No doubt Larijani and Ahmadinejad don’t love one another, and their more or less public spat has been going on for quite a while. The ruling class of the Islamic Republic is in the throes of a succession struggle, as Khamenei continues to defy the prediction of his doctors that he would die several months ago, and Larijani and Ahmadinejad, along with other celebrities such as former President Hashemi Rafsanjani, are major players in that battle, as John Bolton observed on Sunday.

The personnel shift may also be related to the mysterious meeting between Khamenei and Putin a few days ago, about which very little has become public. I am told, in fact, that the Russian president memorized his key message in Farsi, and delivered it in a private meeting with the Supreme Leader, with not even an interpreter present. If you think that is a foolish way to conduct diplomacy, I’m inclined to agree, but then I’m not a former high official of the KGB. Perhaps Putin made some interesting proposal that requires the talents of a Larijani. In that case, Larijani would need more time to devote to the Putin project. It’s not as if his successor at the Supreme National Security Council is a dominant figure in the Iranian political world. Indeed the new guy is generally considered a nobody, which further reinforces the view that we are not witnessing a fundamental political shift in Tehran.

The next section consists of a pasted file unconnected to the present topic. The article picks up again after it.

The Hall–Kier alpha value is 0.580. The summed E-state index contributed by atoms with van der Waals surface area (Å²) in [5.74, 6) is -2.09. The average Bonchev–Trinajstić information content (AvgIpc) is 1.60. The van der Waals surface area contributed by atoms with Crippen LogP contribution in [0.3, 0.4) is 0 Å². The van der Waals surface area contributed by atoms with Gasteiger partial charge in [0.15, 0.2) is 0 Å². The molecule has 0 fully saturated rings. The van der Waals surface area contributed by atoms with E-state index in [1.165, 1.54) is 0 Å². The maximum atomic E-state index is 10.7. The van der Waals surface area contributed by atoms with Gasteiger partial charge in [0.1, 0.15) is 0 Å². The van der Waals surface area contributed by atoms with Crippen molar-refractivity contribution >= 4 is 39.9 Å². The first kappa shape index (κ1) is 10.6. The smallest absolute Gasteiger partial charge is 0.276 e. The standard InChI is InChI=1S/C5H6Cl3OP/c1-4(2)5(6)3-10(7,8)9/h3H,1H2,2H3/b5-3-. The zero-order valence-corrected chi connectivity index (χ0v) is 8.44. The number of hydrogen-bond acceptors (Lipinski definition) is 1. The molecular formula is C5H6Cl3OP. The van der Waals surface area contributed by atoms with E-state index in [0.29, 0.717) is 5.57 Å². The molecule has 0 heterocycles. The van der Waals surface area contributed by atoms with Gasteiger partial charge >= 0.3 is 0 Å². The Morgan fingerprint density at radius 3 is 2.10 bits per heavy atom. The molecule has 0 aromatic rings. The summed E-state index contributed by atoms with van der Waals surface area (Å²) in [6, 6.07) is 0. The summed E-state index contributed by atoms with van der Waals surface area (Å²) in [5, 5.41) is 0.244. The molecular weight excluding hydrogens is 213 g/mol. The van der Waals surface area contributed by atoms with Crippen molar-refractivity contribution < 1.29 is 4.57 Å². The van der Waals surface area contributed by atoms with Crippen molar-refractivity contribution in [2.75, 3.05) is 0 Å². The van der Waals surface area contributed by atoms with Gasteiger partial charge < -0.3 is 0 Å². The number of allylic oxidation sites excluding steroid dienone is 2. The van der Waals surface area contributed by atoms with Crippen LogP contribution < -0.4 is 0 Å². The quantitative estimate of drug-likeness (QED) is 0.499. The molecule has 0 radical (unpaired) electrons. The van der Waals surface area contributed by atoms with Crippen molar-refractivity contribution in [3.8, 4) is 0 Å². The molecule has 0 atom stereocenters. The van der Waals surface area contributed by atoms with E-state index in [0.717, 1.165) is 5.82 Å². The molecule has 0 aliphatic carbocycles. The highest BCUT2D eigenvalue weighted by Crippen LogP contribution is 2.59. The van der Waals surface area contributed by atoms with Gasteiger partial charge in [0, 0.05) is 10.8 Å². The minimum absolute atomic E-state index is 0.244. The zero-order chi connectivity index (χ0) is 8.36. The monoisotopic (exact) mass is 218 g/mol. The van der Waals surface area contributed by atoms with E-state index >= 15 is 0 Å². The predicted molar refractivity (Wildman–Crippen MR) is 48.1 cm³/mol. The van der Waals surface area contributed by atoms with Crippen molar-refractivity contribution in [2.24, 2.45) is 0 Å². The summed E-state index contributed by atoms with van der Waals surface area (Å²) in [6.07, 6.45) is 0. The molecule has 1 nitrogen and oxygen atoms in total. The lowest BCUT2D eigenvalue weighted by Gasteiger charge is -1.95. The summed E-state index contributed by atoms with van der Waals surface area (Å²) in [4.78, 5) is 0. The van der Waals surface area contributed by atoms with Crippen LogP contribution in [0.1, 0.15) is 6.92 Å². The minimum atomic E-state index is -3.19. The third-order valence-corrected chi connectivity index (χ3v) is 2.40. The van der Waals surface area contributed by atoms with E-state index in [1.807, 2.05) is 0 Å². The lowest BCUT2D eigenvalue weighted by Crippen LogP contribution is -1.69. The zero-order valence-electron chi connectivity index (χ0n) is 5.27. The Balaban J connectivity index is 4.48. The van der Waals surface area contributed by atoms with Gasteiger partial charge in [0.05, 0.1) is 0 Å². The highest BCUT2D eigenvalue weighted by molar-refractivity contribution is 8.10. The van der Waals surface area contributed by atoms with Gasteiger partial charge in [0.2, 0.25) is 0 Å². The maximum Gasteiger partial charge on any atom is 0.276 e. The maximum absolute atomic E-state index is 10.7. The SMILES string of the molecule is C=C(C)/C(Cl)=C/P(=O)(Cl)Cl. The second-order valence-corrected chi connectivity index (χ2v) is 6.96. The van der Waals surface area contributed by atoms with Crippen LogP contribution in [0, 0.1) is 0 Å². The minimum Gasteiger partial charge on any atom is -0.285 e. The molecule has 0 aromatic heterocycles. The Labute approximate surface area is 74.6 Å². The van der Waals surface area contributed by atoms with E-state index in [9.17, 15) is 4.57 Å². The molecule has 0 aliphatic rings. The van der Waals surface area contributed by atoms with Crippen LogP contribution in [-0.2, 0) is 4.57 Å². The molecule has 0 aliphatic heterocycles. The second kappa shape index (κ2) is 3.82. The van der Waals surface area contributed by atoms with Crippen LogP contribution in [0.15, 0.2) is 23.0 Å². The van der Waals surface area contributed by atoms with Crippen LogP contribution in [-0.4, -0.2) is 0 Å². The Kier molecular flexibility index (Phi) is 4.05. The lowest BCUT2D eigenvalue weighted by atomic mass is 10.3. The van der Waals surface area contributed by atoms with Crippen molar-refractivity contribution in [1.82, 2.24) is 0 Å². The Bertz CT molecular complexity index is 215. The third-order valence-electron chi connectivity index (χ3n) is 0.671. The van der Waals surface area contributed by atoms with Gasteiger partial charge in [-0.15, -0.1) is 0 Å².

Two views on Turkey. William F. Buckley isn't keen on the idea of provoking the Turkish government with the proposed Armenian genocide resolution: 'On the moral point, there is no way in which Turkey can advance its credentials by trivializing what in fact was done to the Armenians, more than 1 million of them having been killed, allowed to starve, or exiled. But this ought not to be a quarrel that affects contemporary points of contention in Iraq. Those who linger with the muse of Clio are giving no aid whatever to the dead Armenians, but are jeopardizing our Iraq enterprise by provoking Turkish hubris. ... We are constantly being told about the high-octane pride of Turks, Kurds, Iraqis, whomever. Is the congressional resolution simply an exercise in American pride?' But Jonathan Foreman thinks the US should re-evaluate its relationship with Ankara:
For the sad fact is that Ankara no longer seems to be an ally worthy of the name — indeed its threatened invasion of Iraq would be the act of an outright enemy. Nor has Turkey behaved like a genuine ally for more than four years.

It’s not merely that Turkey refused at the last minute to let Coalition forces invade from the north in March 2003 — though that did affect the war and its aftermath in unfortunate ways. There have been other equally serious derelictions, ranging from the refusal to allow a damaged U.S. warplane to make an emergency landing in March 2003, to active subversion of the Coalition and the post-Saddam Iraqi authorities. Unfortunately, the Bush administration has consistently played these incidents down or ignored them, thereby encouraging Turkish bullishness and contempt for American neediness. ...